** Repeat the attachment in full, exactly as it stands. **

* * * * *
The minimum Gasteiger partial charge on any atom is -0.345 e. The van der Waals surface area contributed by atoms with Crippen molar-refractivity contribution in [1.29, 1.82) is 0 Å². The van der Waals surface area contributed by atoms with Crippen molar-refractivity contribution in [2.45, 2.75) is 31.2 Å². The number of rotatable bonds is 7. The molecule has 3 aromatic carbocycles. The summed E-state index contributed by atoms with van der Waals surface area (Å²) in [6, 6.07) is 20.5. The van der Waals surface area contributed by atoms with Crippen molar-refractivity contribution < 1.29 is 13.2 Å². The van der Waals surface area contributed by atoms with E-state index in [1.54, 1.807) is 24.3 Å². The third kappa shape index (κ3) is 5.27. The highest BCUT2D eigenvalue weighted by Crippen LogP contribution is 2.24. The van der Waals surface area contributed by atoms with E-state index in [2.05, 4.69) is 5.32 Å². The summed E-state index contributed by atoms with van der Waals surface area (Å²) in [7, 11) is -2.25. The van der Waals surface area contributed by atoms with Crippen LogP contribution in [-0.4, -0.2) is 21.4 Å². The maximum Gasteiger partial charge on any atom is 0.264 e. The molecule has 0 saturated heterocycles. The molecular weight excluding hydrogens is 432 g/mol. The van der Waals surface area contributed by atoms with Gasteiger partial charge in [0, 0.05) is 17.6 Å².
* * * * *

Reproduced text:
The minimum Gasteiger partial charge on any atom is -0.345 e. The van der Waals surface area contributed by atoms with Crippen molar-refractivity contribution in [1.29, 1.82) is 0 Å². The van der Waals surface area contributed by atoms with Crippen molar-refractivity contribution in [2.45, 2.75) is 31.2 Å². The number of rotatable bonds is 7. The molecule has 3 aromatic carbocycles. The summed E-state index contributed by atoms with van der Waals surface area (Å²) in [6, 6.07) is 20.5. The van der Waals surface area contributed by atoms with Crippen molar-refractivity contribution < 1.29 is 13.2 Å². The van der Waals surface area contributed by atoms with E-state index in [1.54, 1.807) is 24.3 Å². The third kappa shape index (κ3) is 5.27. The highest BCUT2D eigenvalue weighted by Crippen LogP contribution is 2.24. The van der Waals surface area contributed by atoms with E-state index in [2.05, 4.69) is 5.32 Å². The summed E-state index contributed by atoms with van der Waals surface area (Å²) in [7, 11) is -2.25. The van der Waals surface area contributed by atoms with Crippen LogP contribution in [-0.4, -0.2) is 21.4 Å². The maximum Gasteiger partial charge on any atom is 0.264 e. The molecule has 0 saturated heterocycles. The molecular weight excluding hydrogens is 432 g/mol. The van der Waals surface area contributed by atoms with Gasteiger partial charge in [0, 0.05) is 17.6 Å².